As news-magazines continue to proliferate on the dial, the International Emmy Awards announced a new category for 1999: News and Events Coverage. The content of eligible programs, according to N.A.T.A.S. (National Academy of Television Arts and Sciences) can be ‘homogeneous.’ The show must have first aired outside the U.S. between July 1, 1998 and June 30, 1999 to qualify. The Foreign Press Association will be doing the judging.
Over in the British Pavilion, Tigress Productions was talking about a ramp-up in its production schedule due to commissions from ITV in the U.K. and WNET in the U.S. Grant Mansfield from ITV is asking for a 6 x 30-minute series called Man Eaters (w/t) to air in primetime in 2000. The series, about to begin production, will feature confrontations between humans and some other very scary species. Tigress is in pre-production on Making Baby Animals (w/t), its 12th celebrity wildlife special, for WNET. The one-off features Whoopi Goldberg pairing up rare animals in the San Diego Zoo.
Cisneros Television Group announced it had purchased Chum Limited’s MuchMusic Argentina, the Buenos Aires music service. CTG plans to partner with Toronto-based ChumCity International to develop more MuchMusic channels in Iberoamerica.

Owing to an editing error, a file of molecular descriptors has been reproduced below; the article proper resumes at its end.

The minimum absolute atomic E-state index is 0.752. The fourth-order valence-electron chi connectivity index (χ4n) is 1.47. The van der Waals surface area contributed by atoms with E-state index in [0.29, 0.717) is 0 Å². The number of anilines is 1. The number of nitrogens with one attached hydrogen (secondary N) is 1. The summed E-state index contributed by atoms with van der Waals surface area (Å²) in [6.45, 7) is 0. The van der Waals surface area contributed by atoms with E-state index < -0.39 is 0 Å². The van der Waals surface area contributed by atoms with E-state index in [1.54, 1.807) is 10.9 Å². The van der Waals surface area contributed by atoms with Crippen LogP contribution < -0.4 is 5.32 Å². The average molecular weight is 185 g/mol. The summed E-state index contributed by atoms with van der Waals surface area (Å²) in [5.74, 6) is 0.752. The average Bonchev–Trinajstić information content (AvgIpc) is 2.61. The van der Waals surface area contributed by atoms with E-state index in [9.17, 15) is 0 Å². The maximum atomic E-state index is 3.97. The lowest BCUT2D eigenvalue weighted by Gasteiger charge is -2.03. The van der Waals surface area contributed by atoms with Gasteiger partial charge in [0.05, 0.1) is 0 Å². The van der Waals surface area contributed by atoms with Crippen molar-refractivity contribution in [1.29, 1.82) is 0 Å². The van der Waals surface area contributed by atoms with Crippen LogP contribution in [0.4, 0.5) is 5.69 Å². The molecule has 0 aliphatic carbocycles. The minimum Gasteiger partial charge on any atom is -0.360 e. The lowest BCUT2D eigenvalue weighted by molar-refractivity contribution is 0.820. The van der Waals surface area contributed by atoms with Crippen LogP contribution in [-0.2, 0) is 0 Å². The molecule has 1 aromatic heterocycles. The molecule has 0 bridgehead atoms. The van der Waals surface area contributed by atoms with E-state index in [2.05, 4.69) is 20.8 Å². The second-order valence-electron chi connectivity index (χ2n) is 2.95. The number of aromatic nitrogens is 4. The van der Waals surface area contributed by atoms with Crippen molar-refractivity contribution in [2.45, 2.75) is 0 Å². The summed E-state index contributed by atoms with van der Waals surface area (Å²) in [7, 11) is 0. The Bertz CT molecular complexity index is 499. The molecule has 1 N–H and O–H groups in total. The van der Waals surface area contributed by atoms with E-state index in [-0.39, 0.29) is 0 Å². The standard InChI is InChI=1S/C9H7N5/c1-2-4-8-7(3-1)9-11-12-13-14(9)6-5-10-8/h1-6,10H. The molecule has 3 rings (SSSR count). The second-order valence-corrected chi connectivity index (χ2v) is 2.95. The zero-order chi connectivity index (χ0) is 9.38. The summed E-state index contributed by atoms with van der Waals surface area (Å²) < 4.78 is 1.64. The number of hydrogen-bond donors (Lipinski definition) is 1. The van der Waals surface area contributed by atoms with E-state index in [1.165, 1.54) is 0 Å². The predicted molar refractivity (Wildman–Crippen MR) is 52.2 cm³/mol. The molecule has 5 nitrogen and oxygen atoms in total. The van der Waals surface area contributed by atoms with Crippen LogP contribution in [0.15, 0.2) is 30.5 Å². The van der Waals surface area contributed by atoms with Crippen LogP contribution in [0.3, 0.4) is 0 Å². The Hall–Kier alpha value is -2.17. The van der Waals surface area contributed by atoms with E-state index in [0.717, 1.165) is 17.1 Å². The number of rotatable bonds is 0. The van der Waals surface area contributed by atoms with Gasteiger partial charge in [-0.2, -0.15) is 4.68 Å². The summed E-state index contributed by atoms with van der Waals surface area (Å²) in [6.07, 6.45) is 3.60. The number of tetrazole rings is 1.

In a more classic NATPE-type deal, all Fox Television Stations in all 22 of their U.S. markets renewed the Barbour/Langley series COPS for the 1999/2000 series. COPS is now a veritable syndication veteran, having premiered in the Fall of 1992. Mary Ellen Armstrong
60 MINUTES’ WEDNESDAY’S CHILD: spin-off exec denies opposition from Hewitt and Wallace
Described as more of an aspiring clone than a spin-off, CBS’ 60 Minutes II (launched in mid-January) was presented at the Television Critics Association Tour in Pasadena as a bright spot in an otherwise bleak scenario for producer CBS. At the January 9th event, Leslie Moonves, CBS president and CEO, and Nancy Tellem, president of CBS Entertainment, fended off press inquiries regarding severe network ratings erosion and the rumor that CBS News, having landed the number one spot in network news, is still losing money.